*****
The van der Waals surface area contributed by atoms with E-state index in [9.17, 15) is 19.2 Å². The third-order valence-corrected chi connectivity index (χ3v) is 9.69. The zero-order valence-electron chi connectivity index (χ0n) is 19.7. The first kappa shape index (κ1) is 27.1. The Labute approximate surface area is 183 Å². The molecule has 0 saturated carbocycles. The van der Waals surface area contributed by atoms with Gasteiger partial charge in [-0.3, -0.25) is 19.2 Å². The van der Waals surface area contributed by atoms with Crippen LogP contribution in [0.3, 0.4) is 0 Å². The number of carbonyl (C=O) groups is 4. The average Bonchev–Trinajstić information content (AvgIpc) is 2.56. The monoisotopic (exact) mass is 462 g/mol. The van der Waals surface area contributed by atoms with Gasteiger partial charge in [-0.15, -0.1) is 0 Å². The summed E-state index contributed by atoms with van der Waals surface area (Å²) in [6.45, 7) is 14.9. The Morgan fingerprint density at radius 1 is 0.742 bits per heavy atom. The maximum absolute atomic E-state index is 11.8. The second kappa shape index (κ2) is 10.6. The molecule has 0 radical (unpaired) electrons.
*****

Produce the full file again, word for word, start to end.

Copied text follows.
The van der Waals surface area contributed by atoms with E-state index in [9.17, 15) is 19.2 Å². The third-order valence-corrected chi connectivity index (χ3v) is 9.69. The zero-order valence-electron chi connectivity index (χ0n) is 19.7. The first kappa shape index (κ1) is 27.1. The Labute approximate surface area is 183 Å². The molecule has 0 saturated carbocycles. The van der Waals surface area contributed by atoms with Gasteiger partial charge in [-0.3, -0.25) is 19.2 Å². The van der Waals surface area contributed by atoms with Crippen LogP contribution in [0.3, 0.4) is 0 Å². The number of carbonyl (C=O) groups is 4. The average Bonchev–Trinajstić information content (AvgIpc) is 2.56. The monoisotopic (exact) mass is 462 g/mol. The van der Waals surface area contributed by atoms with Gasteiger partial charge in [-0.15, -0.1) is 0 Å². The summed E-state index contributed by atoms with van der Waals surface area (Å²) in [6.45, 7) is 14.9. The Morgan fingerprint density at radius 1 is 0.742 bits per heavy atom. The maximum absolute atomic E-state index is 11.8. The second kappa shape index (κ2) is 10.6. The molecule has 0 radical (unpaired) electrons.